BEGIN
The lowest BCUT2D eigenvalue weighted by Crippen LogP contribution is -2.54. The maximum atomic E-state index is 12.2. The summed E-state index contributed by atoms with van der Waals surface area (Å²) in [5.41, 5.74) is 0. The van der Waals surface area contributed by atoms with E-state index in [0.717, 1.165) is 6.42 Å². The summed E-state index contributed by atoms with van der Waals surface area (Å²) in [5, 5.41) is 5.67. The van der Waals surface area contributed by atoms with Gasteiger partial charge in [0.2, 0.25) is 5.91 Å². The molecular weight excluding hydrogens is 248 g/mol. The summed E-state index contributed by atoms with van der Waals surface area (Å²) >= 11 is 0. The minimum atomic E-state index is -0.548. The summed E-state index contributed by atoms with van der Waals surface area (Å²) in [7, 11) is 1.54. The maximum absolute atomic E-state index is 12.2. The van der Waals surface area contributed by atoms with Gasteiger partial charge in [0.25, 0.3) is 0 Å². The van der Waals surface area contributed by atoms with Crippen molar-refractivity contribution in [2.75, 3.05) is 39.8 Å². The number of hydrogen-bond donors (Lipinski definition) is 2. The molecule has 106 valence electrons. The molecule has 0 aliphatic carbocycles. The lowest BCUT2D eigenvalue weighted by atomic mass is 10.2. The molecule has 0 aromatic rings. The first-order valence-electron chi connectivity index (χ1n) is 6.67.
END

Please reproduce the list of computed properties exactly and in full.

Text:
The lowest BCUT2D eigenvalue weighted by Crippen LogP contribution is -2.54. The maximum atomic E-state index is 12.2. The summed E-state index contributed by atoms with van der Waals surface area (Å²) in [5.41, 5.74) is 0. The van der Waals surface area contributed by atoms with E-state index in [0.717, 1.165) is 6.42 Å². The summed E-state index contributed by atoms with van der Waals surface area (Å²) in [5, 5.41) is 5.67. The van der Waals surface area contributed by atoms with Gasteiger partial charge in [0.2, 0.25) is 5.91 Å². The molecular weight excluding hydrogens is 248 g/mol. The summed E-state index contributed by atoms with van der Waals surface area (Å²) >= 11 is 0. The minimum atomic E-state index is -0.548. The summed E-state index contributed by atoms with van der Waals surface area (Å²) in [7, 11) is 1.54. The maximum absolute atomic E-state index is 12.2. The van der Waals surface area contributed by atoms with Gasteiger partial charge in [0.25, 0.3) is 0 Å². The van der Waals surface area contributed by atoms with Crippen molar-refractivity contribution in [2.75, 3.05) is 39.8 Å². The number of hydrogen-bond donors (Lipinski definition) is 2. The molecule has 106 valence electrons. The molecule has 0 aliphatic carbocycles. The lowest BCUT2D eigenvalue weighted by atomic mass is 10.2. The molecule has 0 aromatic rings. The first-order valence-electron chi connectivity index (χ1n) is 6.67.